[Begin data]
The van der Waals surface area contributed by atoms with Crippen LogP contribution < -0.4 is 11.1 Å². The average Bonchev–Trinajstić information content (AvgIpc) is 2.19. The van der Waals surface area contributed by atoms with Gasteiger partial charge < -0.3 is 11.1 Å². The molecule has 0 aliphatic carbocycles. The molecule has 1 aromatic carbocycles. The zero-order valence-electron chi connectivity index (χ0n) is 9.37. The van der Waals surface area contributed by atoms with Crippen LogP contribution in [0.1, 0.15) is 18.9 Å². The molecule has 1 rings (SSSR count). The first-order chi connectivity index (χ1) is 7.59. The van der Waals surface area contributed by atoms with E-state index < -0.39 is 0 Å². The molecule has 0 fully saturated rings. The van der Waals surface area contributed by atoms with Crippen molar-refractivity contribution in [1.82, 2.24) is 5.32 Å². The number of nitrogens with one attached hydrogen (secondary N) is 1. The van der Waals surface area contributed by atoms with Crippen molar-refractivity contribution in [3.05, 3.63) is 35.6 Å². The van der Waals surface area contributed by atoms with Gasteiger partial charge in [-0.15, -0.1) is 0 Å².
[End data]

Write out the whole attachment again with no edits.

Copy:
The van der Waals surface area contributed by atoms with Crippen LogP contribution < -0.4 is 11.1 Å². The average Bonchev–Trinajstić information content (AvgIpc) is 2.19. The van der Waals surface area contributed by atoms with Gasteiger partial charge < -0.3 is 11.1 Å². The molecule has 0 aliphatic carbocycles. The molecule has 1 aromatic carbocycles. The zero-order valence-electron chi connectivity index (χ0n) is 9.37. The van der Waals surface area contributed by atoms with Crippen LogP contribution in [0.1, 0.15) is 18.9 Å². The molecule has 1 rings (SSSR count). The first-order chi connectivity index (χ1) is 7.59. The van der Waals surface area contributed by atoms with E-state index < -0.39 is 0 Å². The molecule has 0 fully saturated rings. The van der Waals surface area contributed by atoms with Crippen molar-refractivity contribution in [1.82, 2.24) is 5.32 Å². The number of nitrogens with one attached hydrogen (secondary N) is 1. The van der Waals surface area contributed by atoms with Crippen molar-refractivity contribution in [3.05, 3.63) is 35.6 Å². The van der Waals surface area contributed by atoms with Gasteiger partial charge in [-0.15, -0.1) is 0 Å².